Reel Critic: ‘Big Mouth’ Season 3


Puberty is a time of self-discovery; a trial-and-error process that requires constant failure in order to understand oneself. There is no show quite like “Big Mouth.” It is singular in its honest and uninhibited approach to this subject matter. Many shows have tried — some in vain — to capture the essence of the turbulent time that is puberty, when young adults are blossoming ungracefully into adulthood. Yet “Big Mouth” seems unique in its ability to look past the tawdry jokes that come readily to creators of puberty-focused shows and reminds audiences of a time when the world possessed far more questions than answers. 

In “Big Mouth” Season 3, show creators expand the already wide scope of the story to discuss questions not only about puberty, but also questions of societal importance.

​After an early released episode for Valentine’s Day, “Big Mouth” immediately confronts sexist tendencies through the harsh and unfair implementation of a school dress code. The boys of the school are in an uncontrollable animalistic frenzy, brought on by what they claim is the girls’ loose and revealing clothing. Andrew Glouberman (John Mulaney), one of the show’s foremost pubescent characters, says, “I do feel out of control all the time and I’m going to use that as an excuse for my actions.” This dress-code is soon fought by the girls marching through the school always in what they call a “slut-walk,” yet in doing so they shame a girl for wearing her normal clothing, in contrast to their own provocative outfits. In scenarios like this, the show applies abstract issues in society to everyday interactions, allowing the voices of the characters to speak for the masses. In doing so, “Big Mouth” is able to provide some insight into many of the problems troubling the way in which society treats its members. 

This is where the brilliance of “Big Mouth” lies; it is distinct in its capacity to tackle the toughest of modern problems with subtlety, adding notes of comedy throughout to engross its viewers. The topics range from gender misconceptions, helping Jay (played by Middlebury’s own Jason Mantzoukas ’95) discover his sexual identity through song, to the difficult intricacies that surround sexual harassment through the inappropriate relationship between Lola (Nick Kroll) and her theater director Mr. Lizer (Rob Huebel).

​With the inconsistent, and sometimes unhelpful, aid of their hormone monsters, “Big Mouth’s” characters fumble on their way towards self-realization. Characters are allowed to make mistakes; they fight, steal kisses, argue, crash cars and hurt each other in trying to discover who they are to be. By walking in the wrong direction they find the right path. Nothing is off the table for “Big Mouth” and because of it, the show finds its honesty in the strangest of circumstances. Andrew is constantly trying to understand and combat his budding sexuality. At times his sexual interest is directed towards his friend Missy (Jenny Slate) or Dwayne “The Rock” Johnson and at other times towards his own cousin; there seems to be no end to the difficulty in finding what truly makes us tick.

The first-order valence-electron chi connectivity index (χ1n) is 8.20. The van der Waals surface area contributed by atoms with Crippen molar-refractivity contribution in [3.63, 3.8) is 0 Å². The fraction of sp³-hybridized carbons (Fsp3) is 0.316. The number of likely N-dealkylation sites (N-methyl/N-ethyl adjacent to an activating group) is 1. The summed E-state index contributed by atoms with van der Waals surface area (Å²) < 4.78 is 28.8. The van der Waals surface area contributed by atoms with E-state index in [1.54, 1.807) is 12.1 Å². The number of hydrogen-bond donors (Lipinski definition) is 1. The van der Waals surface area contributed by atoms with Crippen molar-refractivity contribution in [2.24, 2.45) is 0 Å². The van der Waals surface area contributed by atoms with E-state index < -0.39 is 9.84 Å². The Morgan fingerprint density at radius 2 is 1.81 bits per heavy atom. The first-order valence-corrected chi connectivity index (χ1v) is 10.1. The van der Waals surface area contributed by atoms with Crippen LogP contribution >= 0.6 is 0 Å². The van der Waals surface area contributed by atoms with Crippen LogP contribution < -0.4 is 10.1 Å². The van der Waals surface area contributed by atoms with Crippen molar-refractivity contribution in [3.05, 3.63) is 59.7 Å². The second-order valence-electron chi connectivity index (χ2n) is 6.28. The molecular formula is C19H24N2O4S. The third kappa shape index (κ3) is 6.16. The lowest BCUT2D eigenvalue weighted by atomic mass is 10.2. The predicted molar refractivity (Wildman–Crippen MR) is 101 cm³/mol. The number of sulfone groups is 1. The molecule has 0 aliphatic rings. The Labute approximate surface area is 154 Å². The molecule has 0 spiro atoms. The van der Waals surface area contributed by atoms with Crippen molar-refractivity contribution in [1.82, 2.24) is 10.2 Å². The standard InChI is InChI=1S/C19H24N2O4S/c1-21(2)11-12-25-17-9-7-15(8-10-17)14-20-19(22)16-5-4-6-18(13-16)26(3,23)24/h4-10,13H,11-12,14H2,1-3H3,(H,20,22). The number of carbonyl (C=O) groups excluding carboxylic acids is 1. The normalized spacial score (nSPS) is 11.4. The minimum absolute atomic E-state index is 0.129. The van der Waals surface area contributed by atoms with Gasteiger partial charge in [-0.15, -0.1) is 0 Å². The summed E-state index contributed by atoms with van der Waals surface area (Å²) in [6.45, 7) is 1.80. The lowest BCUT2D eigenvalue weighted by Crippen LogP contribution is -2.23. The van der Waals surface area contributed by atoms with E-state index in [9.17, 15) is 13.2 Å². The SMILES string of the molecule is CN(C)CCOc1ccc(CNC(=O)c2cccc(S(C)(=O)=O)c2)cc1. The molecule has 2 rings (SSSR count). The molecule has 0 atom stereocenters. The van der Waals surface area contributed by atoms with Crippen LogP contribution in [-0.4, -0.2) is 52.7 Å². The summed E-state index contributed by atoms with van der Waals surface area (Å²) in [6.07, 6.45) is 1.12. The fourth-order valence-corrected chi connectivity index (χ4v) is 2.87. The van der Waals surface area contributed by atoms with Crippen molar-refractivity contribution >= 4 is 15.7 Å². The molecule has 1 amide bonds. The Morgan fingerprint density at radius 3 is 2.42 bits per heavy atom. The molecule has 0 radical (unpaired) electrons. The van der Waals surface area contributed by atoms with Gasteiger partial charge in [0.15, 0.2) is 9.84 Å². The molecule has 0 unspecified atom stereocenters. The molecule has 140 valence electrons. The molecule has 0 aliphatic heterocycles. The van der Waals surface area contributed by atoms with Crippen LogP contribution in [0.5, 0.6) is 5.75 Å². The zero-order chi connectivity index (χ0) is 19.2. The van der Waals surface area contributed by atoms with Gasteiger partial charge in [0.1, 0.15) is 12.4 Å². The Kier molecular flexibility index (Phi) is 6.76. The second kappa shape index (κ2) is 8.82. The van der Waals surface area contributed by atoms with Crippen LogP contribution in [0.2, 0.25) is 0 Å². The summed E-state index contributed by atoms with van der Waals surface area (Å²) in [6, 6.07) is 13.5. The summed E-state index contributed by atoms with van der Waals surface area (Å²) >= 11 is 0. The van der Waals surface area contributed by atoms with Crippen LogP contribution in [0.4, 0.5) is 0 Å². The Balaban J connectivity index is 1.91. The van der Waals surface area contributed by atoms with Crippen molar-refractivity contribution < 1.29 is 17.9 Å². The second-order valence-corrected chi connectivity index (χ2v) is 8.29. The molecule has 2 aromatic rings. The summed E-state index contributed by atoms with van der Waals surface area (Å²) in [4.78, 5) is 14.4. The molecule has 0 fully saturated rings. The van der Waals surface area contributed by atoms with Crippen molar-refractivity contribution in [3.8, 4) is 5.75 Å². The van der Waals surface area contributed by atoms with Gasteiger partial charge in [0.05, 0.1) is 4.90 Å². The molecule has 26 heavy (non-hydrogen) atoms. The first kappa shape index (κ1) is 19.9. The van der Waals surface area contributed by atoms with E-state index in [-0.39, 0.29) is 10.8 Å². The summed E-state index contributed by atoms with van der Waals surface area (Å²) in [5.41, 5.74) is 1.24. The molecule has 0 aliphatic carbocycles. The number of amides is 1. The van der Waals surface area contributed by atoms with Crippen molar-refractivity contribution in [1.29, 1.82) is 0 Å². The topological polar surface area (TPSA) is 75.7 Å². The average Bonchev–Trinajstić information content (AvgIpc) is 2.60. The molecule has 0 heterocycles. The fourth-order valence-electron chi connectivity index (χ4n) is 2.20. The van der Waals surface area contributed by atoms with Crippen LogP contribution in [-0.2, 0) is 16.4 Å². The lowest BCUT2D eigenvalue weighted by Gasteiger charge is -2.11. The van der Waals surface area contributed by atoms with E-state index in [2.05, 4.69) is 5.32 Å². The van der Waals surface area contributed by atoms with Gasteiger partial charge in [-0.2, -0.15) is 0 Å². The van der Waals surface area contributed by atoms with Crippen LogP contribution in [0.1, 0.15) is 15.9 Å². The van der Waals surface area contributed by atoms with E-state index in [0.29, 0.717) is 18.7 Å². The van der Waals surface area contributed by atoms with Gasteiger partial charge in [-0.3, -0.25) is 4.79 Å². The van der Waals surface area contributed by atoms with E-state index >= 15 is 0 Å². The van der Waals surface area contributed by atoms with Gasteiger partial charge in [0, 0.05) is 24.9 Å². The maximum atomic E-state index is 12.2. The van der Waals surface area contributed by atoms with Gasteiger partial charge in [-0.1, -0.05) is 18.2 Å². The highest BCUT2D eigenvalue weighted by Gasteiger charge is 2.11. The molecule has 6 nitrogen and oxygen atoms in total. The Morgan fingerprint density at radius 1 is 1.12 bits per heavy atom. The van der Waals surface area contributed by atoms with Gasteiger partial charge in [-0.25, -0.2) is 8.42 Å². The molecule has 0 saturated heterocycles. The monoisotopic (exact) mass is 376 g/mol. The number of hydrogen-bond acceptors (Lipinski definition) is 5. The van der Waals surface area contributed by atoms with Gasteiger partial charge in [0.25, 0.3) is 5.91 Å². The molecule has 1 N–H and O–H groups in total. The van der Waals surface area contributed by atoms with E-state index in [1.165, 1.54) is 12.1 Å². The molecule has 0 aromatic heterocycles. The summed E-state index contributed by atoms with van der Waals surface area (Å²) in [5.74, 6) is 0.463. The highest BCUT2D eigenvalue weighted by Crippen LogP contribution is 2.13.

​“Big Mouth” doesn’t shy away from presenting images of both cartoon male and female genitalia, as the characters strive to understand not only their own bodies, but also themselves in relation to those around them. It aims to be an inclusive show, with main characters including straight, gay, black, white people and a “bisexual cisgendered polyamorous magician.”

​“Big Mouth” is, in its essence, a show about identity, of discovering oneself within the tumultuous and hormone-fueled time of burgeoning adolescence. The show reveals that failure is a necessary evil on the path to truth. Its characters fail. They fail to be good friends. They fail to be good children. They fail to be good students. But they do not fail to be good people, because the road to self-discovery requires this failure and they are all the better for it. It is often easy in our maturity to forget just how treacherous the road to this place was, but “Big Mouth” places us right back in our youths and questions the strength of our own self-understanding.